Recently, advances have been made validating assays to measure markers of immune response in faecal and urine samples from nonhuman primates26. One particularly promising marker is neopterin (NEO)26,27, which is released from macrophages, monocytes and dendritic cells in response to interferon gamma (INFγ) stimulation28 and induces T-helper 1 cell activation in the immune response against intracellular pathogens such as viruses and bacteria28,29. Being also elevated in a variety of inflammatory30 and non-infectious diseases28,31 and even under acute stress32, NEO may serve as a non-disease-specific marker of inflammation and Th1 mediated immune responses and is widely used as a diagnostic marker for disease severity and prognosis in humans in a variety of diseases28. NEO is cleared unchanged via the kidneys33 and serum and urinary NEO levels are strongly correlated in both human34 and nonhuman primates26,35. Supporting limited findings of an earlier study35, uNEO levels increased more than 10-fold following infection with Simian immunodeficiency virus (SIV)26, indicating the usefulness of uNEO level changes as a non-invasive marker of viral infection in nonhuman primates.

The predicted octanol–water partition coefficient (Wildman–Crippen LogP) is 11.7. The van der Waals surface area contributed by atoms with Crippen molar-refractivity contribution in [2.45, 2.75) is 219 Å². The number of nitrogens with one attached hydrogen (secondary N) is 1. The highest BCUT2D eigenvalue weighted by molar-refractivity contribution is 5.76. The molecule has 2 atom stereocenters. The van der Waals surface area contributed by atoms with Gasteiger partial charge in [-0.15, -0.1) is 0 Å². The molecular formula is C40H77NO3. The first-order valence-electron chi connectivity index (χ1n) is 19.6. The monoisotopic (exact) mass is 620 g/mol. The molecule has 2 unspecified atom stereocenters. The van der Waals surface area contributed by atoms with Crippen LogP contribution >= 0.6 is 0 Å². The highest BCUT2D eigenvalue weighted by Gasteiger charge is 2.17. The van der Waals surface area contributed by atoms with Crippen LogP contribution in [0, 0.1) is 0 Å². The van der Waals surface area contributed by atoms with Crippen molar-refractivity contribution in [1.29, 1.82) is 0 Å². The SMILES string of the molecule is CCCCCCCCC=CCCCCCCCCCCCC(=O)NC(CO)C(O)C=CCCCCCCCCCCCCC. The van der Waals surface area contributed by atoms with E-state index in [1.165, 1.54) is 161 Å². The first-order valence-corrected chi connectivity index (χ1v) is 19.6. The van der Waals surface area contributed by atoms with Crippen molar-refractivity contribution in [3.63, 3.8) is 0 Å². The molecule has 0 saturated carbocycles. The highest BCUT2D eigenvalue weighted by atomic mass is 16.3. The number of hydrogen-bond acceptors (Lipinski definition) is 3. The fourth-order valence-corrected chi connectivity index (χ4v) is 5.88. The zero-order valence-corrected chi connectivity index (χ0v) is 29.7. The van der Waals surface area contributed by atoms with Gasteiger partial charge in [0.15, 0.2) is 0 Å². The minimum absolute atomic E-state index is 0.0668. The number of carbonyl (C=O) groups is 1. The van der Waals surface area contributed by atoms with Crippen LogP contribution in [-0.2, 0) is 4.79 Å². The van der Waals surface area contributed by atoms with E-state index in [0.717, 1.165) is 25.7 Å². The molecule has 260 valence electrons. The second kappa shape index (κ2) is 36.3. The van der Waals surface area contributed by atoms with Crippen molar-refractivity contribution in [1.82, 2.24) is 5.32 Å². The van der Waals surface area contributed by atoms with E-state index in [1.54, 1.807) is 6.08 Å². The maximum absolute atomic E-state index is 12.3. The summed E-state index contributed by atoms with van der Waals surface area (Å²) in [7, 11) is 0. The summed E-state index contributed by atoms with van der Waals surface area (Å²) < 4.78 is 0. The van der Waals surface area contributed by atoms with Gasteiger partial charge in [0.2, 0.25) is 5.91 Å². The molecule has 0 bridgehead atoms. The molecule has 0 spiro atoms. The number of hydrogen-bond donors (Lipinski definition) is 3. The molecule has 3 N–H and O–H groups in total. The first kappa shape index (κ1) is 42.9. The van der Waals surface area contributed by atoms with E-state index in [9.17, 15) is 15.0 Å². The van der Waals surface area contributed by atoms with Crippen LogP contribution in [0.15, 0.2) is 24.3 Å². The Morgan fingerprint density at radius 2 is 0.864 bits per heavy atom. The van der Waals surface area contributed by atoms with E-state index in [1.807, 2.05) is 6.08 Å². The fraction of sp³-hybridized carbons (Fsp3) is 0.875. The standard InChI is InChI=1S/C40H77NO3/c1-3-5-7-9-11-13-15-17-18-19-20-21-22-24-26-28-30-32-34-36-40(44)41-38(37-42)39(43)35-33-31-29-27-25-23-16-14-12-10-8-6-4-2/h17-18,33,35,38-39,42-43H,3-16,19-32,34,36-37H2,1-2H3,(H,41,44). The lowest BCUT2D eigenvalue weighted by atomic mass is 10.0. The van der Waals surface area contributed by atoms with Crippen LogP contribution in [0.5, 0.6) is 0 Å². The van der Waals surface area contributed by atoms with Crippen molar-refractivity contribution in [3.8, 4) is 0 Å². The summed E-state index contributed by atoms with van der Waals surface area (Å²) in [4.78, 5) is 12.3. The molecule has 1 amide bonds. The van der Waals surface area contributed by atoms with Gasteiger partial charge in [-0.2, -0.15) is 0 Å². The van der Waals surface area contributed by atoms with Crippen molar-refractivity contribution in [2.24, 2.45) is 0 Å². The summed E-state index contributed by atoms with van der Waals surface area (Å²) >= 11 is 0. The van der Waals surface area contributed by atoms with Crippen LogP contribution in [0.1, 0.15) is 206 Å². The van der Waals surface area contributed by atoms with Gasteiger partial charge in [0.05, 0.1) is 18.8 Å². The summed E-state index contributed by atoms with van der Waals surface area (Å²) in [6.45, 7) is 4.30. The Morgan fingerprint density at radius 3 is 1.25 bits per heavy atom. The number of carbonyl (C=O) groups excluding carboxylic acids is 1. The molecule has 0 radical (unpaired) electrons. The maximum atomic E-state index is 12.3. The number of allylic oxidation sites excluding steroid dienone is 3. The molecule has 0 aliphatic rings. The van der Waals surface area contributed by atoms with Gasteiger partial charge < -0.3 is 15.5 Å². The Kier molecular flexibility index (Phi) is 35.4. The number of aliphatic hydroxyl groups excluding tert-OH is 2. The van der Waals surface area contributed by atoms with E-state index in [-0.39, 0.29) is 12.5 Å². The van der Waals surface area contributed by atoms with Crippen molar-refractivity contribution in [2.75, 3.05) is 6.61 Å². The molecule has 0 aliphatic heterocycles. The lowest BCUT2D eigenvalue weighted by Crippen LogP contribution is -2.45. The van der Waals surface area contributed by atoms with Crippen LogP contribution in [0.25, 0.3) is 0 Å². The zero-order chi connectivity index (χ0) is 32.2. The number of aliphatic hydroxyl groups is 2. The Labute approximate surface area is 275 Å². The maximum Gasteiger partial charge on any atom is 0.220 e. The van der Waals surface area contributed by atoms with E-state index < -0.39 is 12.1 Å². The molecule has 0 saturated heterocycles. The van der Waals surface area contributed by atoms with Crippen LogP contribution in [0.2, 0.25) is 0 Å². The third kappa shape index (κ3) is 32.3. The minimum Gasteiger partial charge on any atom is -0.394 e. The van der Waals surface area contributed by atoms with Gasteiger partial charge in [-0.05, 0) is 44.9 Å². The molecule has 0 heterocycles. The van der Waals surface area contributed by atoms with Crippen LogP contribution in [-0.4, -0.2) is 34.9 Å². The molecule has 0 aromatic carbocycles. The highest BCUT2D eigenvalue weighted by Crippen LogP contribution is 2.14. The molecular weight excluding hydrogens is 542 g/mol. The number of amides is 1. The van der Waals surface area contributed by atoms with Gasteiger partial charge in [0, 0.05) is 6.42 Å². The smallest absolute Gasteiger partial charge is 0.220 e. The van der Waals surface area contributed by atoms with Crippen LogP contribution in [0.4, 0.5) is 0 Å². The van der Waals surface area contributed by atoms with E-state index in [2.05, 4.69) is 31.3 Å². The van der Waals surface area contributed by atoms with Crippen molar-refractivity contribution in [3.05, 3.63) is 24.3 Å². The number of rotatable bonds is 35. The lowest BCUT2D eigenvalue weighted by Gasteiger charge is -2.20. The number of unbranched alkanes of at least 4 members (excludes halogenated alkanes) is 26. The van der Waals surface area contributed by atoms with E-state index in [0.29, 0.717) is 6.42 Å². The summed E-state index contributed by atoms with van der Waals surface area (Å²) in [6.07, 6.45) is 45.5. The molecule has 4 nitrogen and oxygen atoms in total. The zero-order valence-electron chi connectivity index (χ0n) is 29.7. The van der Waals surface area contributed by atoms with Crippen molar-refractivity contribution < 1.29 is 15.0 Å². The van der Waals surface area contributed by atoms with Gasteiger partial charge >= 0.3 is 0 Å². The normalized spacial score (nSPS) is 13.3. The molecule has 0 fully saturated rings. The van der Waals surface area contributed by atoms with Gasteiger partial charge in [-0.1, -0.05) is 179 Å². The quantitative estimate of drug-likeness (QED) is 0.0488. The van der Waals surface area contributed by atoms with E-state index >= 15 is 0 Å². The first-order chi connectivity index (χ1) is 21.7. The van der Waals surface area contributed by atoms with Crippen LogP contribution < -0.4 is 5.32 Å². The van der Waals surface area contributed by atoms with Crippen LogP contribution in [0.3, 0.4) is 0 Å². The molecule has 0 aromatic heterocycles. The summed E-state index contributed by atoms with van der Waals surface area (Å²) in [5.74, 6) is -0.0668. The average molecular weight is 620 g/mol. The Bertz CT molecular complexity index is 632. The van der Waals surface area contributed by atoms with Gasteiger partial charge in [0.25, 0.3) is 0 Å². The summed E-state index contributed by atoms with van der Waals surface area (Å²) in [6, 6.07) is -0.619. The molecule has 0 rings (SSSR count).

Apart from being a marker of acute or chronic disease associated with a Th1 immune response28,29, NEO is a marker intensely studied with respect to age-related changes in the immune system. There are consistent changes in both, the innate and adaptive immune system, occurring with older age: decreased cellular immune response36 and efficiency of vaccinations37,38, changes in T-cell phenotypes with an increase in differentiated and simultaneous decrease in naïve T-cells39,40, alterations in the innate immune system, especially changed monocyte phenotypes41 as well as reduced natural killer cell function40,42, and chronic low levels of inflammation40,43. Elevated NEO levels in aged individuals have not only been reported in numerous studies44,45, but also correlate with several hallmark characteristics of the aged immune system in humans, amongst others altered T-cell phenotypes and changes in monocytes41,45, indicating NEO as a marker of age related immune function changes.